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Sunday, June 7, 2009

The Political Minefields of the Economic Recovery

Jobs numbers came in much better than expected on Friday. The economy lost only 345,000 jobs while the consensus estimate was 520,000. Furthermore, this was the fourth straight month in which the economy lost fewer jobs. With other economic indicators also pointing better one could make the argument that the economic recovery is near if not already here. So, why are Republicans criticizing the stimulus?

Republicans launched a political offensive against President Barack Obama's handling of the economy after weeks of reticence, emboldened by Friday's report of a surging unemployment rate.

Political strategists have been pushing GOP lawmakers to attack Mr. Obama's $787 billion stimulus plan and to challenge how the Democratic Congress has handled everything from taxes to unions to energy policy. At the same time, Republicans have worried such attacks would backfire in the event of a recovery.

With Friday's report that the unemployment rate had jumped to 9.4%, the highest monthly reading since September 1983, Republicans put aside those qualms.

Rep. Dave Camp (R., Mich.), the senior Republican on the House Ways and Means Committee, declared the stimulus plan a failure. House Minority Leader John Boehner (R., Ohio) proclaimed, "Washington is hanging middle-class Americans out to dry."

It seems awfully early for opponents to declare the stimulus a failure. Given that the economic numbers were positive, it seems an awfully peculiar time to do it. Imagine the economy stops losing jobs by this time next year and is gaining jobs by election time. How will early criticism look in such a scenario?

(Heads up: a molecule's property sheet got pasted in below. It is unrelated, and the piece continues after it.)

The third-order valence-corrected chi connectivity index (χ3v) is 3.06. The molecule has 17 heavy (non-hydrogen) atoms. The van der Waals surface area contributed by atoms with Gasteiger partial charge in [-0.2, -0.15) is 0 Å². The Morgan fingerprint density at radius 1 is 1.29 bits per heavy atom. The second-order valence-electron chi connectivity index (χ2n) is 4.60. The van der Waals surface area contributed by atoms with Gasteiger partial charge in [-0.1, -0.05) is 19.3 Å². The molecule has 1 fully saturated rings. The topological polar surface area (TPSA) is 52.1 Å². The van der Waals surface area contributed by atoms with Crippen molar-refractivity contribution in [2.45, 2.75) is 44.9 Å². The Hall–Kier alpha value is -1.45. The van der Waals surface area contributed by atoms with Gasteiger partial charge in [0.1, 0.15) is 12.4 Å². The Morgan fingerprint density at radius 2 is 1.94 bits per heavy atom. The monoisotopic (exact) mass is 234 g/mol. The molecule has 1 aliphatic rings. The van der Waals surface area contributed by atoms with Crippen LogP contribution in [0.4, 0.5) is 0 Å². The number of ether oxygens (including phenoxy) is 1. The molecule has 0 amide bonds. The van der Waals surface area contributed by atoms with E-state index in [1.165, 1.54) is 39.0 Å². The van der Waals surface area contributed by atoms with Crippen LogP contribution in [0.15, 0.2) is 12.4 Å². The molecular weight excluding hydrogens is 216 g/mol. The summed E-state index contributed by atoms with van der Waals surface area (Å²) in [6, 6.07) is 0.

Of course, the Republicans aren't the only ones facing potential pitfalls for their early predictions on the economy. So far, about $55 billion of the $787 billion has actually been spent. That hasn't stopped the White House from taking credit for the recovery.

President Barack Obama on Wednesday hailed solar energy as a cost saver for a major Air Force base, one stop on a Western trip devoted to raising political money and promoting his economic policies.

Mr. Obama's aides had mocked reporters for making a fuss over his first 100 days in office, but the president was eager to assess the first 100 days of his $787 billion economic-stimulus package.

It has "saved or created nearly 150,000 jobs," he said, including "jobs building solar panels and wind turbines; making homes and buildings more energy-efficient."

Economists and political pundits have both questioned the President's assertion that he has created or saved any jobs. That's because there's absolutely no way to measure this number. It hasn't, however, stopped the president from taking credit for this creation.

There are other pitfalls for the president. In trying to sell the stimulus, the president proclaimed the economy would top 9% unemployment without it. Now, unemployment is at 9.4% and rising even with the stimulus. So far the economy has lost over 6 million jobs since December of 2007 and well over a million jobs since the stimulus passed. So, that 150,000 figure will fly in the face of the massive job losses that we've had and will still soon have.

The reality is that no one knows where the economy will go from here. Furthermore, no one can know for sure what will help or hurt the economy going forward for sure either. At the same time the president has been trying to stimulate the economy with his spending package, the Fed has been stimulating the economy with quantitative easing. Furthermore, economies go through natural cycles and so there will at some point be a recovery naturally.